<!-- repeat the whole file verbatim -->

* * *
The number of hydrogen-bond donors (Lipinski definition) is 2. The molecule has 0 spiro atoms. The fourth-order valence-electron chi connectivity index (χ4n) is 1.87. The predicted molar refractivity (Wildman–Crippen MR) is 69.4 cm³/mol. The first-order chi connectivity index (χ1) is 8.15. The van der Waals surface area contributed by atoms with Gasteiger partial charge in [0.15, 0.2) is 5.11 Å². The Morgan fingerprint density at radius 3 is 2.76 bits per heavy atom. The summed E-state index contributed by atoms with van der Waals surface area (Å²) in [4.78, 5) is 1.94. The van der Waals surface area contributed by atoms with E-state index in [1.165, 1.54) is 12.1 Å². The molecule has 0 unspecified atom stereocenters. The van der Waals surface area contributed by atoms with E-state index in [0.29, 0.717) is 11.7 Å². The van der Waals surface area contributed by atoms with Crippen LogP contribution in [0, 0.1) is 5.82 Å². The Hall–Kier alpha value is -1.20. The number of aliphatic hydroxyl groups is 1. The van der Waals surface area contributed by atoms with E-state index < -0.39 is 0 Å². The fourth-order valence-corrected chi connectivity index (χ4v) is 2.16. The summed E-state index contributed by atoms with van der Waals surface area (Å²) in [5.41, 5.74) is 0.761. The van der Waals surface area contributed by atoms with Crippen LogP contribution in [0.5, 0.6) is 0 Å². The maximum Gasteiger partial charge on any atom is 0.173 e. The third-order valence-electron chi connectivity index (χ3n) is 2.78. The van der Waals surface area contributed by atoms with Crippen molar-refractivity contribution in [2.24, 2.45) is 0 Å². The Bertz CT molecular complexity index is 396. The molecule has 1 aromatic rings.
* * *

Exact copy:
The number of hydrogen-bond donors (Lipinski definition) is 2. The molecule has 0 spiro atoms. The fourth-order valence-electron chi connectivity index (χ4n) is 1.87. The predicted molar refractivity (Wildman–Crippen MR) is 69.4 cm³/mol. The first-order chi connectivity index (χ1) is 8.15. The van der Waals surface area contributed by atoms with Gasteiger partial charge in [0.15, 0.2) is 5.11 Å². The Morgan fingerprint density at radius 3 is 2.76 bits per heavy atom. The summed E-state index contributed by atoms with van der Waals surface area (Å²) in [4.78, 5) is 1.94. The van der Waals surface area contributed by atoms with E-state index in [1.165, 1.54) is 12.1 Å². The molecule has 0 unspecified atom stereocenters. The van der Waals surface area contributed by atoms with E-state index in [0.29, 0.717) is 11.7 Å². The van der Waals surface area contributed by atoms with Crippen LogP contribution in [0, 0.1) is 5.82 Å². The Hall–Kier alpha value is -1.20. The number of aliphatic hydroxyl groups is 1. The van der Waals surface area contributed by atoms with E-state index < -0.39 is 0 Å². The fourth-order valence-corrected chi connectivity index (χ4v) is 2.16. The summed E-state index contributed by atoms with van der Waals surface area (Å²) in [5.41, 5.74) is 0.761. The van der Waals surface area contributed by atoms with Crippen LogP contribution in [0.5, 0.6) is 0 Å². The maximum Gasteiger partial charge on any atom is 0.173 e. The third-order valence-electron chi connectivity index (χ3n) is 2.78. The van der Waals surface area contributed by atoms with Crippen molar-refractivity contribution in [2.24, 2.45) is 0 Å². The Bertz CT molecular complexity index is 396. The molecule has 1 aromatic rings.